I don't know anyone who uses the thumb of the shooting hand to operate the slide stop. Most trainers now teach the overhand slingshot into battery. I know it goes against the "New" modern technique, but I operate the slide release with my non firing hand while resuming my firing grip after a slide lock reload. I have been beat over the head by trainers with the gross motor skills thing. They assure me that I will not be able to operate the slide stop under stress. Just doesn't make sense that I am expected to operate the mag release and the safety, but somehow won't be able to operate the slide stop. I've carried a 1911 for a lot of years as a LEO. Durring those years, I've been in more than a few stressful situtations, and I found that I disengaged the safety without problems when needed. I am confident I could perform a reload as well if needed, using the slide stop. Ooooops, got a little off topic, sorry.
str1

Double Naught Spy
January 1, 2008, 12:50 PM
Agree, nice but not critical. However, I found that by installing thin grips, I can do it without having to drastically change my grip. It always bothered me to see right-handed guys have to do a mag change by rotating the gun 45-90 degrees left and tilted about 45 degrees up so that they could insert the mag with the weak hand and drop the slide with the thumb of the right hand. Accomplishing this takes the strong hand completely out of its firing grip.

I have been in classes where this was taught. The idea is that the rotated left and up position speeds mag insertion by the off hand and dropping the slide by the strong hand. The problem is that the muzzle is no longer pointed toward the threat and everyone to the left is now down range of the muzzle, even if it is pointed somewhat skyward.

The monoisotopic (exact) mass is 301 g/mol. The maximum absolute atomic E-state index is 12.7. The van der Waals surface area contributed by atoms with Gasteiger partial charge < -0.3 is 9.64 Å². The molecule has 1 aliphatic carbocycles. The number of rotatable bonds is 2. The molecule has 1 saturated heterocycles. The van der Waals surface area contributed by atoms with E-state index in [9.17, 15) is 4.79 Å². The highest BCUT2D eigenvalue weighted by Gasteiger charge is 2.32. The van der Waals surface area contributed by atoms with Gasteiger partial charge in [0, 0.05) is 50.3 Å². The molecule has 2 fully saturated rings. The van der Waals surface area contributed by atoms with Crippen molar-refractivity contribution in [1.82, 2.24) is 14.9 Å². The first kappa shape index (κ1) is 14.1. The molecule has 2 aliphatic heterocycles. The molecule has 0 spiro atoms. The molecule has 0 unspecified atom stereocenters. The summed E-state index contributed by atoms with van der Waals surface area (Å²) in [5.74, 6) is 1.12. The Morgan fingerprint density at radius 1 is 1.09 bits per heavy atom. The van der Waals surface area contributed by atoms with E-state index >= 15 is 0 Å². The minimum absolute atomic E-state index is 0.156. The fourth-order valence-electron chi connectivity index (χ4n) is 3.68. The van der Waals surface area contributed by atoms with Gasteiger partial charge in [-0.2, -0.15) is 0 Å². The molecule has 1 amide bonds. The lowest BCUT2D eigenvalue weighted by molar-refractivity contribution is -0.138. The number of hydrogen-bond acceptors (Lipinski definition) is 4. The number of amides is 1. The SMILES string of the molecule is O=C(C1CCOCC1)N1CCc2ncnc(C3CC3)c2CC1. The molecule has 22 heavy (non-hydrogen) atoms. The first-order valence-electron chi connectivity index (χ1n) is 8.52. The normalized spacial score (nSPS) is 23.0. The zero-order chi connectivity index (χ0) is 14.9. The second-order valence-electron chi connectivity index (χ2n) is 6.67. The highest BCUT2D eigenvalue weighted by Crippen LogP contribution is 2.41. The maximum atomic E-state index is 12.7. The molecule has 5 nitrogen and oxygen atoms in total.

We also installed thin grips on the wife's gun because she could not ride the safety with full thickness grips because of her smaller hands.

So in general, thin grips reduce the grip circumference of the 1911 and generally make all the controls more accessible.

AndyC
January 1, 2008, 01:03 PM
I'm rather tired of "trainers" claiming that "You won't use the sights under stress" or "You won't be able to use the slide-stop", etc. Rubbish - you'll do it if you train properly to do so - you'll get out what you put into it.

Now, for the average, only semi-interested shooter, teach them the failure-free things - train students for the lowest common denominator by all means, but it gets right up my nose when some newly-minted shooter fresh from some arbitrary course does the whole "this is The Way" number on me. I'm a real friendly guy, but nothing will get me to growling faster than that.

For the orginal question of "How important is it to be able to actuate the slide release with the thumb of the right hand still firmly on the grip?" - it doesn't matter. Do what will work for you under stress.

DMK
January 1, 2008, 01:08 PM
I never use a slide catch except to manually lock a slide back. To release the slide I slingshot it.

One method to learn. Works with all guns.

I was recently told (by a 1911 shooter) that the stops on my SIG's were in the wrong place. Funny, I can drop the slide on any of them with my right thumb and never change my grip.I would much, much rather have the safety there, like on 1911s and CZs.

AK103K
January 1, 2008, 01:41 PM